Despite an overall difficult economic situation, the digital sector is expanding rapidly and continuing to create jobs. According to the European Commission, the prospects for employment growth in the sector are estimated at 2% per year on average by the year 2020. A survey report by the Joint Occupations and Skills Observatory for the Digital, Engineering, Consultancy and Events Management Sectors (l’Observatoire paritaire des métiers du numérique, de l’ingénierie, des études et conseil et de l’événement/OPIIEC), published in 2016, notes that companies’ recruitment needs, although diverse, are nevertheless concentrated on the bac + 5 level (i.e. 5 years’ post-secondary education). The focus is mainly on young people graduating from the engineering schools or from universities specialising in information technologies.
And indeed, according to a 2016 inter-ministerial report on training needs and training provision for the digital professions, the sector gives preference to young graduates who have little if any experience and are therefore less expensive to hire but who have particularly high levels of education. Companies seem to pursue a strategy of capturing young people right at the start of their careers in order to establish their loyalty as early as possible. Thus when they are recruiting new personnel, almost half of them contact the grandes écoles and universities directly (compared with less than a quarter across the economy as a whole). Individually or through the intermediary of the sector’s representative bodies, they involve themselves in various ways in the education and training provision. Thus they may take part in lectures and seminars, get involved in the boards of governors of education and training establishments, contribute to the development of the quali cations listed in the national register of vocational quali cations (répertoire national des certi cations professionnelles/RNCP), etc. Their aim is to improve the contents of the degrees and to match them more directly to demand.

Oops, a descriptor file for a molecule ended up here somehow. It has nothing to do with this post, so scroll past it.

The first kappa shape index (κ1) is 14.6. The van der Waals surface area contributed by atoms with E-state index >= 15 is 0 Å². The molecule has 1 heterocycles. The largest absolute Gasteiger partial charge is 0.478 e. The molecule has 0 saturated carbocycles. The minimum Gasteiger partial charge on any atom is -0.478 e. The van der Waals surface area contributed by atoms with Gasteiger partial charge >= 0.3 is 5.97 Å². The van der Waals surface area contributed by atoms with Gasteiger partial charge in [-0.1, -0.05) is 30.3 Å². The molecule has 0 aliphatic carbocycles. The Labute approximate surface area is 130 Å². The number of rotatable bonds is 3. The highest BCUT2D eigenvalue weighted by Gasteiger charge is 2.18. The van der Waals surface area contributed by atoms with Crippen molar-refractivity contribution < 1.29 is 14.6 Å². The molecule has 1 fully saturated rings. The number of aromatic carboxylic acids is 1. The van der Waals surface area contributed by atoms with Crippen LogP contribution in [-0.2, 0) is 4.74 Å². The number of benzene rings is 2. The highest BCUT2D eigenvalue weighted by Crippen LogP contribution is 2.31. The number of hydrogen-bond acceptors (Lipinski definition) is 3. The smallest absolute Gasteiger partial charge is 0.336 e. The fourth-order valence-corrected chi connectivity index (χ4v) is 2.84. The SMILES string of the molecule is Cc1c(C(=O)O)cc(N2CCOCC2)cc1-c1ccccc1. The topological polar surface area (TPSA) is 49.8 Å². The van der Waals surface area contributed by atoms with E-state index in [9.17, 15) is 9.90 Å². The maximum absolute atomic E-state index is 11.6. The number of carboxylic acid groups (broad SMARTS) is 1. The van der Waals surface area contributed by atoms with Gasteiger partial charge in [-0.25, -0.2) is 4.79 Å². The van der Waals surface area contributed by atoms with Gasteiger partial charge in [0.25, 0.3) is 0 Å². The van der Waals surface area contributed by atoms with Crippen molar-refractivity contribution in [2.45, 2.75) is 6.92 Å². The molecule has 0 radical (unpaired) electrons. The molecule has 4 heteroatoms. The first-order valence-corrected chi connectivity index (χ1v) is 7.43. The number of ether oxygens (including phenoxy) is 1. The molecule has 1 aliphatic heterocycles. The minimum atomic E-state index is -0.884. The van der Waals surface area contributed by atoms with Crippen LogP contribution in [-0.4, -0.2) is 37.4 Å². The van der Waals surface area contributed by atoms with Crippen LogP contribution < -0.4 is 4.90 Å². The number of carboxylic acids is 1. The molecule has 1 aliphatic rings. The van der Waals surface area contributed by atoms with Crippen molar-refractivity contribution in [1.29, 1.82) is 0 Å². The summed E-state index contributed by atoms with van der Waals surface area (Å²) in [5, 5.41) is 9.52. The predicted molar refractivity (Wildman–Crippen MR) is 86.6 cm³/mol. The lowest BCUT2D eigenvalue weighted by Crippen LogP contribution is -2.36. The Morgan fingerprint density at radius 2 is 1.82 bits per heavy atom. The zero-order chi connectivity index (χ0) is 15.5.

After all, almost 80% of companies in the digital sector report they experience di culties in recruiting for skilled jobs (compared with 62% on average). Thus the acquisition and renewal of skills through the recruitment process depend on the ability of higher education institutions to supply the labour market with su cient numbers of high-quality graduates as well as on the ability of companies to make themselves known and to attract new sta . However, according to the same 2016 inter-ministerial report, the number of graduates is not yet su cient to meet requirements and the published job o ers in the sector are not su ciently attractive. The digital sector does, after all, have to deal with competition from other sectors of the economy as well as from foreign companies seeking to recruit graduates with this type of profile.
Chosen excerpts by Job Market Monitor. Read the whole story at Adapting skills : a challenge digital companies have to meet / Training and employment / publications / accueil – Céreq – Centre d’études et de recherches sur les qualifications
Pingback: Which Digital Skills Count – Measuring only overall demand can be misleading | Job Market Monitor - November 26, 2018
Pingback: Digital Skills in Australia – Amongst the fastest growing | Job Market Monitor - March 18, 2022